He did just that in the 13th inning on Friday night, delivering a walk-off single with two outs for his first Major League hit to lift the A's over the Tigers, 1-0, at the Coliseum in a marathon pitching duel. After swinging and missing at a slider away earlier in the at-bat against Tigers reliever Buck Farmer, Laureano got a slider in the strike zone, and put a good swing on it.
"I'm shocked," Laureano said. "I'm speechless. It's awesome. I couldn't have imagined it this way."
There was more to his debut. The rookie also took away a runner in scoring position in the top of the 13th, throwing out Jose Iglesias at third when Iglesias stole second and tried to advance further after Jonathan Lucroy's throw went into center field. The play stood upon replay review, sending the A's to bat in the bottom of the frame.
Laureano also made several stellar catches early on, showcasing the athleticism and speed that earned him a callup from Triple-A Nashville before Friday's game.
For manager Bob Melvin, Laureano's defense and clutch hit were equally impressive.
"Guy's in his first big league game, you're 0-for-4 for the first time," Melvin said. "You made a couple nice plays in center field, now you're put in position where you literally win the game on a throw and a big hit. … This is a day he definitely will not forget."
Oakland is now a Major League best 20-9 in one-run games and leads the Majors with 10 extra-inning wins. The A's fourth straight win increased their lead over Seattle to 1 1/2 games in the race for the second American League Wild Card spot, after the Mariners' 7-2 loss to the Blue Jays earlier on Friday. The A's are also 31-10 since June 16, the best record in baseball.
On Friday, they banked on a formula that has been rare of late: a starting pitcher lasting into the seventh inning. An A's starter hadn't pitched seven innings or more in a game since Sean Manaea's start on July 4 against the Padres, but Brett Anderson broke the streak with seven shutout frames.
The first five innings featured dueling no-hitters, with Anderson taking a perfect game into the sixth and Tigers starter Blaine Hardy tossing six innings of no-hit baseball before Jed Lowrie recorded an infield hit to lead off the seventh inning.
"Their guy was pitching very well on the other side too," Anderson said. "I was just trying to go out there and put up a zero, based on the way he was pitching. Gave us a chance. One of the better starts I've had in a while."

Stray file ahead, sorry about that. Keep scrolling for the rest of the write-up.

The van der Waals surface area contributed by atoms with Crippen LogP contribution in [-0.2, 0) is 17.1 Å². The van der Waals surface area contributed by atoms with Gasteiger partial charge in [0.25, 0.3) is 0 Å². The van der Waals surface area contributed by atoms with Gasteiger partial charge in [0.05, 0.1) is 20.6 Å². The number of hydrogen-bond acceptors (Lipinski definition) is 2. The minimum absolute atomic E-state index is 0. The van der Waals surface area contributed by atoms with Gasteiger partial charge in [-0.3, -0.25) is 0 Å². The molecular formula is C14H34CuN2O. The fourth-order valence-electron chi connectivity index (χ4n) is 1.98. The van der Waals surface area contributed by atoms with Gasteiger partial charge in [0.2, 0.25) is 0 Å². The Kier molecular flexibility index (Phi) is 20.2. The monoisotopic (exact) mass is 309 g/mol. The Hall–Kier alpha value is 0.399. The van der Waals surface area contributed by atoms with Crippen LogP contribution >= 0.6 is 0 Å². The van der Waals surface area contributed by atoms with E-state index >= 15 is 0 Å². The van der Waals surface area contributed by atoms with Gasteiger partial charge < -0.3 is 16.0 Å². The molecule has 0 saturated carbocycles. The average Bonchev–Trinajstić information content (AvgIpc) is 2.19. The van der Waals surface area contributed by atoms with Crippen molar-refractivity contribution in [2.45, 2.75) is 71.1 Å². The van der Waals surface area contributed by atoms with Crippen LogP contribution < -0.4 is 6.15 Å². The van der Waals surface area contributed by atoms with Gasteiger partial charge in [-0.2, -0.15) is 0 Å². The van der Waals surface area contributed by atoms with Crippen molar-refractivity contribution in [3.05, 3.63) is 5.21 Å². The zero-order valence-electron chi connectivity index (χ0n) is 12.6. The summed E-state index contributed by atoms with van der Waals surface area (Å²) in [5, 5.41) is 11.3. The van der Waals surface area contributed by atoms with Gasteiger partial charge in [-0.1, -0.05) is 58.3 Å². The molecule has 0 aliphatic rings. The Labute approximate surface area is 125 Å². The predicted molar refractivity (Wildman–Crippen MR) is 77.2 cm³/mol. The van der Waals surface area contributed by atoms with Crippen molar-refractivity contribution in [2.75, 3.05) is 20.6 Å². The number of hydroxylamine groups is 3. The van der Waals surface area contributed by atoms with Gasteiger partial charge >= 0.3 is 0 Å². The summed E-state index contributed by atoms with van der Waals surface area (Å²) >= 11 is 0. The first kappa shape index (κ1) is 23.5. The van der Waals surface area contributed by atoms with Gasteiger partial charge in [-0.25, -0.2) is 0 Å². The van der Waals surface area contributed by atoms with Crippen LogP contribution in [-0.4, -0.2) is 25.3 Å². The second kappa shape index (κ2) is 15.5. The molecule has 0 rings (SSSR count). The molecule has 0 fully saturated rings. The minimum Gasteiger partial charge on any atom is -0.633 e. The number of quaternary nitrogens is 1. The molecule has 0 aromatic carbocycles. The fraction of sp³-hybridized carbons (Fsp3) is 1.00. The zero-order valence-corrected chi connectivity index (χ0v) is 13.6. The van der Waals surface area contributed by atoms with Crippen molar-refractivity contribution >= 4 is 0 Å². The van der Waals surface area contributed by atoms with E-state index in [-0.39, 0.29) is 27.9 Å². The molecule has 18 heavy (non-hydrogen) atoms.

Prior to the 13th inning, only one runner had reached third in the game -- the Tigers' Nicholas Castellanos in the seventh.
Anderson retired the first 17 batters before surrendering a double to Iglesias with one out. But he finished the inning unscathed, and then pitched out of a jam in the seventh after allowing the first two hitters to reach to end his night.
Anderson's line of seven shutout innings, giving up two hits and one walk, marked the veteran's best outing of the season; he had only pitched longer than six innings once this year. He had just two strikeouts, but pitched well to contact, as more than half his outs came on ground balls. It was also the fifth time this season Anderson has allowed one walk or fewer.
"You know what the score is," Anderson said. "You look up at the linescore and realize there hasn't been a lot of hits on both sides. You just go out there and put up a zero. With our bullpen and offense you know we're going to come through. It just took a little longer than most."
MOMENTS THAT MATTERED Laureano will grab the headlines, but the A's bullpen was the unsung hero, shutting out the Tigers after Anderson departed. Blake Treinen and Yusmeiro Petit both pitched two innings, and Jeurys Familia and Emilio Pagan went one frame each. Only three men reached scoring position for the Tigers after the seventh.
"You almost get to the point where you expect it," Melvin said. "You have to be perfect. There's no room for error."
SOUND SMART The A's have won 10 straight games against the Tigers, the longest streak in Oakland franchise history. The Philadelphia A's won 10 straight over Detroit in 1931.
YOU GOTTA SEE THIS Laureano's assist was not the only important defensive play of the game for the A's. Stephen Piscotty made a spectacular grab in the 10th inning to keep the Tigers from scoring a go-ahead run, robbing Iglesias of a hit with a man on second and two outs. Piscotty laid out to make a catch on a ball that had a 34-percent catch probability.
HE SAID IT "I guarantee you in that situation there in the end he's not thinking, 'Oh I need my first big league hit.' He's just trying to get a hit to help the team win. He's in position to win the game. He got a good swing and drove it. It's impressive. We were impressed with him in Spring Training. Nice first showing for him." -- Melvin, on Laureano's game-winning at-bat
UP NEXT Edwin Jackson gets the start in the second game of the series against the Tigers on Saturday night. Fresh off earning his 100th career win, the veteran will aim for another solid outing since joining the A's midseason. The Tigers will send Jordan Zimmermann (4-3, 4.44 ERA) to the mound. First pitch is set for 6:05 p.m. PT at the Coliseum.
Eric He is a reporter for MLB.com based in the Bay Area.